prevail

verb
pre·​vail | \ pri-ˈvāl How to pronounce prevail (audio) \
prevailed; prevailing; prevails

Definition of prevail

intransitive verb

1 : to gain ascendancy through strength or superiority : triumph
2 : to be or become effective or effectual
3 : to use persuasion successfully prevailed on him to sing
4 : to be frequent : predominate the west winds that prevail in the mountains
5 : to be or continue in use or fashion : persist a custom that still prevails

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Synonyms & Antonyms for prevail

Synonyms

Antonyms

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Examples of prevail in a Sentence

Mutual respect prevails among students and teachers here. The house was built in the style that prevailed in the 1980s. The law still prevails in some states.
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Recent Examples on the Web Endurance athletes, who typically prevail through extreme emotional as well as physical challenges, often experience a type of post-traumatic growth. Elizabeth Bernstein, WSJ, "Can the Pandemic Make Us Stronger? Endurance Athletes Tell Us How," 4 May 2021 My sympathy for her family and may justice prevail! Sarah Brookbank, The Enquirer, "LeBron James says he 'fueled the wrong conversation' about Ma’Khia Bryant," 4 May 2021 While short-term risk can be dealt with by on-call professionals, the most serious psychological risk in psychedelics is related to mental health symptoms that can prevail after the psychedelic experience is over. Natan Ponieman, Forbes, "Can A Genetic Test Prevent Risk In Psychedelic Therapy? These Companies Are Betting On It," 27 Apr. 2021 My sympathy for her family and may justice prevail! Analis Bailey, USA TODAY, "LeBron James sarcastically responds to Cincinnati bar that refuses to show NBA games until he is 'expelled'," 24 Apr. 2021 Medium Seasons may change between Monday and Tuesday while mostly sunny skies prevail. Washington Post, "D.C.-area forecast: More springlike in the days ahead. Rain chances arrive late Saturday.," 23 Apr. 2021 My sympathy for her family and may justice prevail! Dan Woike, Los Angeles Times, "LeBron James takes heat from the right for tweet about the killing of Ma’Khia Bryant," 22 Apr. 2021 My sympathy for her family and may justice prevail! NBC News, "LeBron James explains why he deleted tweet about police shooting of Ma'Khia Bryant," 21 Apr. 2021 But as the preliminary vote neared, some Black operatives feared the potency of the white political machine would once again prevail if the Black vote was divided among the diverse candidates. BostonGlobe.com, "A history of Black candidates running to be Boston’s mayor," 5 Apr. 2021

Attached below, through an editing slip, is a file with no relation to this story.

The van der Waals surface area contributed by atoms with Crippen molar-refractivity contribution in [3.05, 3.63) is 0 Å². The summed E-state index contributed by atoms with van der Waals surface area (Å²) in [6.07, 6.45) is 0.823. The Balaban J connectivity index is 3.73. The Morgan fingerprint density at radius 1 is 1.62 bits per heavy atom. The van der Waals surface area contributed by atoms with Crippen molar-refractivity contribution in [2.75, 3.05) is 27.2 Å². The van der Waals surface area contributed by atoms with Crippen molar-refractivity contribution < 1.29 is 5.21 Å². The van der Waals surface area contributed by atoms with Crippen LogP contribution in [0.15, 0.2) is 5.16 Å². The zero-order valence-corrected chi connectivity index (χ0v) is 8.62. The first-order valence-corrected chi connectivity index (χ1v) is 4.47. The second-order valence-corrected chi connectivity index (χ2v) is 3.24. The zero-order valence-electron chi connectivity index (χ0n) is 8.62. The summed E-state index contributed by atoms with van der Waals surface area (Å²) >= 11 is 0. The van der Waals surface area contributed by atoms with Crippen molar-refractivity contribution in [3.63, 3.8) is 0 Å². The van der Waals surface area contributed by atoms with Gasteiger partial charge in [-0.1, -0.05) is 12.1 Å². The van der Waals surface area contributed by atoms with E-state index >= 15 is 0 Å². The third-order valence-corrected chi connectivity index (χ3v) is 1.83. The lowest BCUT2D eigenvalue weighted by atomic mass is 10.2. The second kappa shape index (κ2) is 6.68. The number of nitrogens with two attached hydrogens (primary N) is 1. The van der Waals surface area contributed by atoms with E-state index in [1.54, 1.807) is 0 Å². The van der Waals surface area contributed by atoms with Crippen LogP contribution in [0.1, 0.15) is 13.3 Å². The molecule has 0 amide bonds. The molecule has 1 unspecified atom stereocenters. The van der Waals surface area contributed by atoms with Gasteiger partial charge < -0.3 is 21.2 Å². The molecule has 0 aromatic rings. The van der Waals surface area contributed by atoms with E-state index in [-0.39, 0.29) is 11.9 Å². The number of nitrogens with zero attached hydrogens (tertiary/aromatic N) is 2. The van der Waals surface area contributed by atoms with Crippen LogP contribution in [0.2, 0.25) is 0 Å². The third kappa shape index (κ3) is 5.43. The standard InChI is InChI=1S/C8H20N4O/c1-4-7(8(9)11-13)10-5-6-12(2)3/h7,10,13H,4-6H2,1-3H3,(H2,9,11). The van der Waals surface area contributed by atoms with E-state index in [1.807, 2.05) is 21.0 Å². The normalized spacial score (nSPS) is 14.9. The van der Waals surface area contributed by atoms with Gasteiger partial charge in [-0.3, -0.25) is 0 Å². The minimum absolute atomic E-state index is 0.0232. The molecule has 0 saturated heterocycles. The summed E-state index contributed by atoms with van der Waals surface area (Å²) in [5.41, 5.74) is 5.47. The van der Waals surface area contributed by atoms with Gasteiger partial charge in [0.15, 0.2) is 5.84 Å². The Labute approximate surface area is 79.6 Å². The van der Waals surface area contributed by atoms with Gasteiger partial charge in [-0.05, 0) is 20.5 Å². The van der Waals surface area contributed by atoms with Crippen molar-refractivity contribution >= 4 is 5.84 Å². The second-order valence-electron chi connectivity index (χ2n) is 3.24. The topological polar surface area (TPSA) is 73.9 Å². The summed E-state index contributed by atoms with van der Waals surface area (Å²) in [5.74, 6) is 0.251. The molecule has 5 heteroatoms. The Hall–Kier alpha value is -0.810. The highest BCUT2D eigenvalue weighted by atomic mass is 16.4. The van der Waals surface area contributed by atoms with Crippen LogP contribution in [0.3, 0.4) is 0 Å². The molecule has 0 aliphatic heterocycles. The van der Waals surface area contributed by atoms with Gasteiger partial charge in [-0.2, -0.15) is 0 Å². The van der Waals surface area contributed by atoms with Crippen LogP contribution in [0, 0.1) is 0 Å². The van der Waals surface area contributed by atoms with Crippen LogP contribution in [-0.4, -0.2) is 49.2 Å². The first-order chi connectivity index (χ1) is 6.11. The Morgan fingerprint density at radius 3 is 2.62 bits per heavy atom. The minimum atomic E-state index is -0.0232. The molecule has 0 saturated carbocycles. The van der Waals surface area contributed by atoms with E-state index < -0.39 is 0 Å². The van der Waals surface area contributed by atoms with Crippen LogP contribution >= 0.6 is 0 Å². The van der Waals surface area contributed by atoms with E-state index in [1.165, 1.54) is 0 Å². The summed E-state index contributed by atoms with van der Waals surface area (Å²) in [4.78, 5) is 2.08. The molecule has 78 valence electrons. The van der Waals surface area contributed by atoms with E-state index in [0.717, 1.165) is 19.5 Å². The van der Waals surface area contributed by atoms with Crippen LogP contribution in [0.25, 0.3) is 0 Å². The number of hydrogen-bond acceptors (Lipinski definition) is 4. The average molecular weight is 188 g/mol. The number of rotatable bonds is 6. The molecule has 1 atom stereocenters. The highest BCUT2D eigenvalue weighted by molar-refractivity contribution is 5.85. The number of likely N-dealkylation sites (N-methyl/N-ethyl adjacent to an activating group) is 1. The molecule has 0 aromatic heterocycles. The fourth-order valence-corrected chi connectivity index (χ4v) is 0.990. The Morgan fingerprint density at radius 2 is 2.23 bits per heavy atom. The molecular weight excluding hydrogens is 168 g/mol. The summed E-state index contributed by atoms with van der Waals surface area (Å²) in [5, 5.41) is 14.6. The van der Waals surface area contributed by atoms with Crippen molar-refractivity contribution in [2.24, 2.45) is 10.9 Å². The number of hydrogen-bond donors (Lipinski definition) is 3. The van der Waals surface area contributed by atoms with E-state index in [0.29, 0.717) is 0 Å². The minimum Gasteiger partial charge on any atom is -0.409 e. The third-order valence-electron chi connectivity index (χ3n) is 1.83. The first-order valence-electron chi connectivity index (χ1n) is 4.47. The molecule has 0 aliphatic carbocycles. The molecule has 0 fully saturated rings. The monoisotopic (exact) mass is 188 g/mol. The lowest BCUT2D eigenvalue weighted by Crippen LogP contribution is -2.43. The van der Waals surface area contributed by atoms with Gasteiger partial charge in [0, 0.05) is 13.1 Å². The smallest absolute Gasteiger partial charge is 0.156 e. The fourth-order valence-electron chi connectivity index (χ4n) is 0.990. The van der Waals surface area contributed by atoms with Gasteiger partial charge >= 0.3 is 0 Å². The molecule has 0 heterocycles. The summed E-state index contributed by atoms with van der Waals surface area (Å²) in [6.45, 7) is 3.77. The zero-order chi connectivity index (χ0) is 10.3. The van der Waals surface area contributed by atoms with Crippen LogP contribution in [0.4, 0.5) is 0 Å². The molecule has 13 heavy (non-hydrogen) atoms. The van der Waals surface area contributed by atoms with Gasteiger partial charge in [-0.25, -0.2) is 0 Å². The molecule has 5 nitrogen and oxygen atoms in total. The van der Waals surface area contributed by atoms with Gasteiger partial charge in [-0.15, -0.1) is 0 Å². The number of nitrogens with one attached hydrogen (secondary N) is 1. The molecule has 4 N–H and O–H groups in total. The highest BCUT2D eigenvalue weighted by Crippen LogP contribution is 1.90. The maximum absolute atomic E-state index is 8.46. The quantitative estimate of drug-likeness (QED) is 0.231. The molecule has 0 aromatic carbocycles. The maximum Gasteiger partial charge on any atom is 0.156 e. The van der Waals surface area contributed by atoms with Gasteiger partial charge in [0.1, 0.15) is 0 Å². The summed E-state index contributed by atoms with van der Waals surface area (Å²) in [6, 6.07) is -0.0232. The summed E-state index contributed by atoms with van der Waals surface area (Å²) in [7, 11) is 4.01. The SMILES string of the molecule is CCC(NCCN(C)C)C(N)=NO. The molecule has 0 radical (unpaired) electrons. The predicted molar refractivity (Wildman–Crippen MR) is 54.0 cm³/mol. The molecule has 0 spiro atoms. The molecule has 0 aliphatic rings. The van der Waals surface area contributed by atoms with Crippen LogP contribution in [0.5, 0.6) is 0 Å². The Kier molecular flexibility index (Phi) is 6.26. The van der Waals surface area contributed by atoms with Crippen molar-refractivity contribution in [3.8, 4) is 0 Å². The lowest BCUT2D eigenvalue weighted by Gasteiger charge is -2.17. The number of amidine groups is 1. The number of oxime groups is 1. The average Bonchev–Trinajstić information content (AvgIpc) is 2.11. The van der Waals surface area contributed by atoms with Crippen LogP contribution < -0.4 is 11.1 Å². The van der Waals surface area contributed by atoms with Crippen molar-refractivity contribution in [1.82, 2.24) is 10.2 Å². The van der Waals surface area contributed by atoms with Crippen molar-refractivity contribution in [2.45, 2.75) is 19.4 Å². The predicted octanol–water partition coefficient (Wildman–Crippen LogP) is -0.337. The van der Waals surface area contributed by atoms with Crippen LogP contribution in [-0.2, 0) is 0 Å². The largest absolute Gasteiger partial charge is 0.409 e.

These example sentences are selected automatically from various online news sources to reflect current usage of the word 'prevail.' Views expressed in the examples do not represent the opinion of Merriam-Webster or its editors. Send us feedback.

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First Known Use of prevail

14th century, in the meaning defined at sense 2

History and Etymology for prevail

Middle English, from Latin praevalēre, from prae- pre- + valēre to be strong — more at wield

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Time Traveler for prevail

Time Traveler

The first known use of prevail was in the 14th century

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Statistics for prevail

Last Updated

8 May 2021

Cite this Entry

“Prevail.” Merriam-Webster.com Dictionary, Merriam-Webster, https://www.merriam-webster.com/dictionary/prevail. Accessed 12 May. 2021.

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More Definitions for prevail

prevail

verb

English Language Learners Definition of prevail

formal
: to defeat an opponent especially in a long or difficult contest
: to be usual, common, or popular
: to be or continue to be in use

prevail

verb
pre·​vail | \ pri-ˈvāl How to pronounce prevail (audio) \
prevailed; prevailing

Kids Definition of prevail

1 : to succeed in convincing Students prevailed upon the teacher to extend recess.
2 : to be or become usual, common, or widespread West winds prevail in that region.
3 : to win against opposition Good will prevail over evil.
pre·​vail | \ pri-ˈvāl How to pronounce prevail (audio) \

Legal Definition of prevail

1 : to obtain substantially the relief or action sought in a lawsuit
2 : to be frequent or predominant the prevailing rate

Comments on prevail

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